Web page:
A trust can be used for many reasons. They can be used as part of lifetime estate planning to pass assets to younger generations or to protect business assets or farming assets. Trusts can safeguard assets from second marriage; protect personal injury damages and preserve inheritance for vulnerable dependants. Trusts can also be included in a Will as part of future planning.
They come in many shapes and sizes and they all have different requirements for administration, responsibilities for trustees and tax compliance. They can be called different things according to what they do. You may have heard of bare trusts, asset protection trusts, discretionary trusts, disabled person trusts, will trusts or personal injury trusts.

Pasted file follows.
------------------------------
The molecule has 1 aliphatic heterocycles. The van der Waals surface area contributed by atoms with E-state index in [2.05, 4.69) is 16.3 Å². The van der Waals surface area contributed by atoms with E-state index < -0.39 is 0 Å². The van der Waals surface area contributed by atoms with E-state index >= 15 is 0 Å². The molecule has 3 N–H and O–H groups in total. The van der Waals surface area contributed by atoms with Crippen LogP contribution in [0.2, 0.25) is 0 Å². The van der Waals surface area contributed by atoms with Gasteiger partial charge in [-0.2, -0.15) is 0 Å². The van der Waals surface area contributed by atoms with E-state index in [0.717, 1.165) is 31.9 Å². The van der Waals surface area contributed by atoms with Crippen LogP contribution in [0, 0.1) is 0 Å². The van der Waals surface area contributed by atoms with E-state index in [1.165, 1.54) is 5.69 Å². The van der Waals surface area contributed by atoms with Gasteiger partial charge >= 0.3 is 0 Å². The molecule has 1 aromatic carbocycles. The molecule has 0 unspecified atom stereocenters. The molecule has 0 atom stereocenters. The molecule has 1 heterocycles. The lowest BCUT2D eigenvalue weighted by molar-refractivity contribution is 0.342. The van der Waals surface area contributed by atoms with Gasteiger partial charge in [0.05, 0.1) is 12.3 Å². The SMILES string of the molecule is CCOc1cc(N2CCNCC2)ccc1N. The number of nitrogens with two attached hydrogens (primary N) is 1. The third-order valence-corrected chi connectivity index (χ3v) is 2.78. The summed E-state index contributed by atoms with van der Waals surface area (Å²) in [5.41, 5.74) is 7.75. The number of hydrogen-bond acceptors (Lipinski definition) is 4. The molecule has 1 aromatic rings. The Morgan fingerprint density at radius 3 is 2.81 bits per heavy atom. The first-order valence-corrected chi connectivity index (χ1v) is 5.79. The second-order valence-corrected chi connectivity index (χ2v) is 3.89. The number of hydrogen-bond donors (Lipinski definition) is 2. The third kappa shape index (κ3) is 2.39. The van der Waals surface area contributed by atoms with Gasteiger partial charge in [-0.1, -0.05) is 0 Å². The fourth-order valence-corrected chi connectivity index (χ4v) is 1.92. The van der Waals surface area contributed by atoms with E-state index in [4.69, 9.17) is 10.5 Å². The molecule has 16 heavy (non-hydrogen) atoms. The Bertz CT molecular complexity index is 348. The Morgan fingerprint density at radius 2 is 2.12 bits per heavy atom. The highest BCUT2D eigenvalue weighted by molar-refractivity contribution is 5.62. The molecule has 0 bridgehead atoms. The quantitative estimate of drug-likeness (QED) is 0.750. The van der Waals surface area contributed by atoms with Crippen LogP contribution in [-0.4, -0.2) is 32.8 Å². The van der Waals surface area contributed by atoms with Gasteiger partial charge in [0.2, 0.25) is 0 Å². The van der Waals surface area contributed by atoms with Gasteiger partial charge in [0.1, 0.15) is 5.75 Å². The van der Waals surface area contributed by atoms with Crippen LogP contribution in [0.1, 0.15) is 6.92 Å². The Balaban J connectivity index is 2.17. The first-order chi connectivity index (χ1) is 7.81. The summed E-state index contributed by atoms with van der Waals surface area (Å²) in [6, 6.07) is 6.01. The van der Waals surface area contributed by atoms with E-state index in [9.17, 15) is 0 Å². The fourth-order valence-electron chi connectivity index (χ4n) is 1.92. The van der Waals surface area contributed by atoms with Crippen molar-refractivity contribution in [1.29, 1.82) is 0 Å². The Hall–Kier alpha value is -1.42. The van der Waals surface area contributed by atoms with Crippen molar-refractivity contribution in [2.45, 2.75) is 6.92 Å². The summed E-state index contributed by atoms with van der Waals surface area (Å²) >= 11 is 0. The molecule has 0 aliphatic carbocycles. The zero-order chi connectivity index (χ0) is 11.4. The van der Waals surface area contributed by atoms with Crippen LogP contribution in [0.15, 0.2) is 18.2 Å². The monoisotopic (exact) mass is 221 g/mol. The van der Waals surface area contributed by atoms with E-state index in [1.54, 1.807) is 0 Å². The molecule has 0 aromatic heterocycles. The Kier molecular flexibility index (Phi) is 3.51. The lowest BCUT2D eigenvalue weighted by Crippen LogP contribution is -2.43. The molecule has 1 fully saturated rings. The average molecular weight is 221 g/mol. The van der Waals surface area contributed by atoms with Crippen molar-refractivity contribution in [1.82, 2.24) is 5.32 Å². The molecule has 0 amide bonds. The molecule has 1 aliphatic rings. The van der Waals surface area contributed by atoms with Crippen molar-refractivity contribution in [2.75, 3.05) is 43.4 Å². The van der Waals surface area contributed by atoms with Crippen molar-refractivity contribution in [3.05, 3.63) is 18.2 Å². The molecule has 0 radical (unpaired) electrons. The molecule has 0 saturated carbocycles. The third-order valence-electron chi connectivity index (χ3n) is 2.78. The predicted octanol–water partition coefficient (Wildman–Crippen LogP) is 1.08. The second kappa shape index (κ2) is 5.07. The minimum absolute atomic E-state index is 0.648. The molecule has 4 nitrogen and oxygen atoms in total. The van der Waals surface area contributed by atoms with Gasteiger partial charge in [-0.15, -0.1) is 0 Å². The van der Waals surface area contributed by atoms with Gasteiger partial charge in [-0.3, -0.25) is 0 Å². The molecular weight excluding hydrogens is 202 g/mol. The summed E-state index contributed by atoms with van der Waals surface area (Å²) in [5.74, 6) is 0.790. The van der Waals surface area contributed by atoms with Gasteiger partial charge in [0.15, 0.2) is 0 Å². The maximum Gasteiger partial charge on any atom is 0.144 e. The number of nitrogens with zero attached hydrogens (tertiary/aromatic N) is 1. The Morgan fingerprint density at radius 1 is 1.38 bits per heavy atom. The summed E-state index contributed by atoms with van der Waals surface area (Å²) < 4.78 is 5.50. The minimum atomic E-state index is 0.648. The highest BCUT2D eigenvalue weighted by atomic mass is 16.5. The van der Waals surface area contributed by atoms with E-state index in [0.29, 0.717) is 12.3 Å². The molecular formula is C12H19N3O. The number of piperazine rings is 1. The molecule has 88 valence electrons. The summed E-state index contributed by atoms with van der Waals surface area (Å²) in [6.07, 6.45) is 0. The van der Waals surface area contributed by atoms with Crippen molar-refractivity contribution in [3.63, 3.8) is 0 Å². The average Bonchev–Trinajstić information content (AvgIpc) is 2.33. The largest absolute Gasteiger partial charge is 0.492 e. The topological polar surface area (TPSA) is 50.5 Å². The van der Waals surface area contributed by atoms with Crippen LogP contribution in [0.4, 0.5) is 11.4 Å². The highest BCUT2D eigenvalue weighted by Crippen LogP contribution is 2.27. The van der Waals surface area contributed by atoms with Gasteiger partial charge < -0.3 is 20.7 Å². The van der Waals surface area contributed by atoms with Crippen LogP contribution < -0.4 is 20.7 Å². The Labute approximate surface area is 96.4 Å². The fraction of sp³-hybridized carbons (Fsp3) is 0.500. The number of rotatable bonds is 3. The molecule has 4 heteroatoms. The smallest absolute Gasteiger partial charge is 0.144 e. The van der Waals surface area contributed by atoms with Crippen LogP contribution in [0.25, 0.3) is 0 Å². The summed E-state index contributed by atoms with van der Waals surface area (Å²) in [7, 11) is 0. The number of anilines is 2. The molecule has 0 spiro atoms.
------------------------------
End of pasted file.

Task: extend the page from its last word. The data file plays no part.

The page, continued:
Not all trusts need to be complicated but it is important to fully understand how they work and what is required to prevent mistakes and problems in the future.
We have many years of experience in creating, administering and supporting trustees with trust management. If you are not sure which direction to go in or what to do next please give us a ring and let us help.
What is a Trust?
A trust can be set up in your lifetime or in your Will. A trust is created when a person (“the settlor”) gives assets to other people (“the trustees”) to hold, not for their own benefit, but for the benefit of others (“the beneficiaries”).
What are the benefits of placing assets into a Trust?
minimising tax, either during your lifetime or as part of your Will planning
a vehicle to pass property over to family members at a certain age or to provide additional protection to a vulnerable beneficiary
protecting funds to be used for a specific purpose such as grandchildren’s education or assistance with a deposit for the purchase of a property
safeguarding money obtained during an injury claim and helping to ensure that state benefits are not lost